The study of microvascular function can be routinely performed in humans using laser Doppler flowmetry (LDF) of the skin. Post-occlusive reactive hyperemia (PORH) and local thermal hyperemia (LTH) are used as tools to investigate endothelial and neurovascular microvascular functions. Sodium nitroprusside (SNP) iontophoresis is a commonly used technique to assess non endothelium-dependent skin microvascular function. However, there is no consensus over their reproducibility and variation over time, with room temperature, prandial status, and stress. Our objective was to test the reproducibility of those techniques on the finger and on the forearm, and their physiological variations.
We performed local heating up to 44°C, 5min postocclusive hyperemia and SNP iontophoresis in fourteen healthy volunteers, at day 0, day 7 and month 6. We also tested the impact of a standard meal, of variations of room temperature, and of a psychological stress (Stroop test). Cutaneous blood flow was recorded with LDF probes. Data are expressed as cutaneous vascular conductance (CVC) in mV/mmHg, as % of maximal vasodilation and as a function of baseline. Reproducibility data are expressed as intra-subject coefficient of variation (CV) and intraclass correlation coefficients (ICC).
One-week reproducibility of PORH and LTH on the finger pad is very good when expressed as CVC raw values (CV=12.6 to 23.7 %, ICC>0.71). On the dorsum of the finger and the forearm, reproducibility was better when expressed as a % of maximal vasodilation (CV=11.9 to 26.4 %, ICC>0.55). SNP iontophoresis did not lead to a vasodilation on the finger pad. On the dorsum and the forearm, its reproducibility was poor. Room temperature had a significant influence LTH and PORH hyperemia parameters, especially on the finger pad.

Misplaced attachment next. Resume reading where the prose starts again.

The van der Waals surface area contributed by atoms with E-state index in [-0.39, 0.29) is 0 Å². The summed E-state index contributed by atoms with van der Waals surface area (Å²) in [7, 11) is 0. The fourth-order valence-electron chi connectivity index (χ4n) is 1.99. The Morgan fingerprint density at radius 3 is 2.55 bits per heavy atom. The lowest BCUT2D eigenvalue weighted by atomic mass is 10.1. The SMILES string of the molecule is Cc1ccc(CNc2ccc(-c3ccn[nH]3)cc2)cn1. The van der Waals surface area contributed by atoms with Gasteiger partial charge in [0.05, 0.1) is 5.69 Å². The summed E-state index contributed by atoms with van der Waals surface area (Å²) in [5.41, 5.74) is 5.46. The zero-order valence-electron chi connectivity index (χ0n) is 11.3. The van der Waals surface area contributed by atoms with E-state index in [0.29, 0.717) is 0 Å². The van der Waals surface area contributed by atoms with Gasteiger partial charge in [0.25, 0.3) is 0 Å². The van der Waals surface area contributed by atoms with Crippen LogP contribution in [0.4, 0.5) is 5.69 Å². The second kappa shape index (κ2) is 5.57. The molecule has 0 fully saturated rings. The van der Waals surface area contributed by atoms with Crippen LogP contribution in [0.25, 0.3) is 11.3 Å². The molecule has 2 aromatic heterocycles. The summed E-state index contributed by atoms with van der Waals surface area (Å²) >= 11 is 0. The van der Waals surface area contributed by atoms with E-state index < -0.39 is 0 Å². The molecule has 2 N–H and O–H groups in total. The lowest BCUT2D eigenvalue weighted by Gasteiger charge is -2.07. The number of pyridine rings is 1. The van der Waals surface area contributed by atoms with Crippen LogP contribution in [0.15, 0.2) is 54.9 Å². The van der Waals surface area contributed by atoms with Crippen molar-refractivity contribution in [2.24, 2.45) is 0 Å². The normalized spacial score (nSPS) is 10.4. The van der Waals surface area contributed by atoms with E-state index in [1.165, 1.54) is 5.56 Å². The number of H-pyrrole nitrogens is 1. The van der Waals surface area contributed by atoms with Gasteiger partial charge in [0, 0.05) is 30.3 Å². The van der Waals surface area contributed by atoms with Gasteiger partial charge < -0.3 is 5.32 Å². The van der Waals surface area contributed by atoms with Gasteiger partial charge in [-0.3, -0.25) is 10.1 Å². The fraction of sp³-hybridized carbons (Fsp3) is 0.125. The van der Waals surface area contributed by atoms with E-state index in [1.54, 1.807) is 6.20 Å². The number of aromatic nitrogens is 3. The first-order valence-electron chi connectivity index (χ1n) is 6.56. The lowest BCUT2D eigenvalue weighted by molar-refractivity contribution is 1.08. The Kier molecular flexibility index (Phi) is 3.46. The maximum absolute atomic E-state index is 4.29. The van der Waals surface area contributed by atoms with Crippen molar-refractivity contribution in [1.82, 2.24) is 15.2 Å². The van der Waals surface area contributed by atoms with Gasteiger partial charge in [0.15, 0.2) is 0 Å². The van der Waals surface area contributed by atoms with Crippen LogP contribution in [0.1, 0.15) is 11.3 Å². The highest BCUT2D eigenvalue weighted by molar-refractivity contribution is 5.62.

Reproducibility was very good for both PORH and LTH, but the way of expressing data plays a key role. Reproducibility of SNP iontophoresis was poor. Room temperature (especially when elevated) influenced both PORH and LTH responses on the finger pad, highlighting the need for temperature-controlled conditions while performing these tests.
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